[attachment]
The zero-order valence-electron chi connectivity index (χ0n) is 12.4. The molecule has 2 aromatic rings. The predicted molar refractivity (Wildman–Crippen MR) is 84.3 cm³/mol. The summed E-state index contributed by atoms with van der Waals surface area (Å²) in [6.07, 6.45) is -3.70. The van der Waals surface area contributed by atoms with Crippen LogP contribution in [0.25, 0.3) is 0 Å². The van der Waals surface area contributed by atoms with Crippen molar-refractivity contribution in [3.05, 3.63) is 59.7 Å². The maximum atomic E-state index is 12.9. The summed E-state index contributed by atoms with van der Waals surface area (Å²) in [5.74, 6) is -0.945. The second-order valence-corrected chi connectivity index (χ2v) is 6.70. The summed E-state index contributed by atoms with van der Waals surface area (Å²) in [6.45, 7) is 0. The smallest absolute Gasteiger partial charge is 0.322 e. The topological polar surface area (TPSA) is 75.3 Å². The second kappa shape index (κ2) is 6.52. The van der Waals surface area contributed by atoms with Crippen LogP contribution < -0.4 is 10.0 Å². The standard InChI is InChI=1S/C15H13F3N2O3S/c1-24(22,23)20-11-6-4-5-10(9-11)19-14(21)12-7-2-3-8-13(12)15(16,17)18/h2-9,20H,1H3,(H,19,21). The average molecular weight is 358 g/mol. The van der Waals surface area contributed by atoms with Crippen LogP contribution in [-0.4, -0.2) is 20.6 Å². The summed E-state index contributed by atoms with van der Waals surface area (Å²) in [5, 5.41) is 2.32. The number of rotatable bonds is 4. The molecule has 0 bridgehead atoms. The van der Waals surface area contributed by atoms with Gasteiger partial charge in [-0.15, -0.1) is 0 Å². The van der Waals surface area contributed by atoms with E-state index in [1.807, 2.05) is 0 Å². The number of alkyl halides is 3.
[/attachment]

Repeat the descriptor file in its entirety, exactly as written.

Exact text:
The zero-order valence-electron chi connectivity index (χ0n) is 12.4. The molecule has 2 aromatic rings. The predicted molar refractivity (Wildman–Crippen MR) is 84.3 cm³/mol. The summed E-state index contributed by atoms with van der Waals surface area (Å²) in [6.07, 6.45) is -3.70. The van der Waals surface area contributed by atoms with Crippen LogP contribution in [0.25, 0.3) is 0 Å². The van der Waals surface area contributed by atoms with Crippen molar-refractivity contribution in [3.05, 3.63) is 59.7 Å². The maximum atomic E-state index is 12.9. The summed E-state index contributed by atoms with van der Waals surface area (Å²) in [5.74, 6) is -0.945. The second-order valence-corrected chi connectivity index (χ2v) is 6.70. The summed E-state index contributed by atoms with van der Waals surface area (Å²) in [6.45, 7) is 0. The smallest absolute Gasteiger partial charge is 0.322 e. The topological polar surface area (TPSA) is 75.3 Å². The second kappa shape index (κ2) is 6.52. The van der Waals surface area contributed by atoms with Crippen LogP contribution < -0.4 is 10.0 Å². The standard InChI is InChI=1S/C15H13F3N2O3S/c1-24(22,23)20-11-6-4-5-10(9-11)19-14(21)12-7-2-3-8-13(12)15(16,17)18/h2-9,20H,1H3,(H,19,21). The average molecular weight is 358 g/mol. The van der Waals surface area contributed by atoms with Crippen LogP contribution in [-0.4, -0.2) is 20.6 Å². The summed E-state index contributed by atoms with van der Waals surface area (Å²) in [5, 5.41) is 2.32. The number of rotatable bonds is 4. The molecule has 0 bridgehead atoms. The van der Waals surface area contributed by atoms with Gasteiger partial charge in [-0.15, -0.1) is 0 Å². The van der Waals surface area contributed by atoms with E-state index in [1.807, 2.05) is 0 Å². The number of alkyl halides is 3.